More harm was done in the 20th century by men committed to the love of man – minus the love of God – than anything else. The atrocities of Communism are testimony to the fact that you cannot truly serve mankind without the kind of virtue and morality that comes from the love of God.
You may respond that there is little scarier than one who claims to know what God wants in your life. You cannot love something without learning to know it; the Lord says that He desires mercy and not sacrifice, and the knowledge of God more than all of our burnt offerings.
When someone uses the God card – or the Jesus Stick – to manipulate or do evil work, they are committing blasphemy, the greatest offense agains the order of things and the most terrible vice. People who insist on getting this wrong have showed themselves to be the greatest enemy of mankind in the early 21st century.
Loving God means, in part, means loving ourselves as His children made in His image; but it also leads to a humility regarding our own intellectual capabilities and instincts. It leads us to seek discernment not from our emotions or from our Facebook newsfeed, but from the community of virtuous men and women throughout the ages that is called the “The Church”.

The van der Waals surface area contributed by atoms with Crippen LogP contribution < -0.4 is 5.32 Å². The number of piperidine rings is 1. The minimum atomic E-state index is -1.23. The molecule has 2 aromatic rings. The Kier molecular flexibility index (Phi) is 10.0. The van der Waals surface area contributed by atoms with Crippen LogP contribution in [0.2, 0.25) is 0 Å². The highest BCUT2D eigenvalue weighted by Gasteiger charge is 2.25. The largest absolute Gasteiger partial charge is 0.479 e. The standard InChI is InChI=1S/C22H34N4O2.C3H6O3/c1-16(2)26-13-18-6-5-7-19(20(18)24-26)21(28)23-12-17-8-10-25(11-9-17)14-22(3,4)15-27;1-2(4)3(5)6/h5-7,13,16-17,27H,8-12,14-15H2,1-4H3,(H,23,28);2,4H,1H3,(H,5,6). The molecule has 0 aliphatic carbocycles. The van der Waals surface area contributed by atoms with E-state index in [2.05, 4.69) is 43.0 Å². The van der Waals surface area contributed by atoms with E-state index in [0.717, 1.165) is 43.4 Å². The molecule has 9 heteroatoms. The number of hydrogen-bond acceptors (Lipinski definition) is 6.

The commitment to love God and to pattern our lives according to that love gives us a purpose that provides order and direction to our lives. It transforms us into more resilient and joyful human beings. Finally, because it requires us to love our neighbors and ourselves as God Himself loves us, it is leads to healthier communities and draws all of us deeper into His grace.
In this episode, Fr. Anthony describes (and acts out, although you’ll just have to imagine that) the Gospel in terms of the breaking down of the wall we have built up between us, Him, and our inheritance. Enjoy the show! Check out this episode!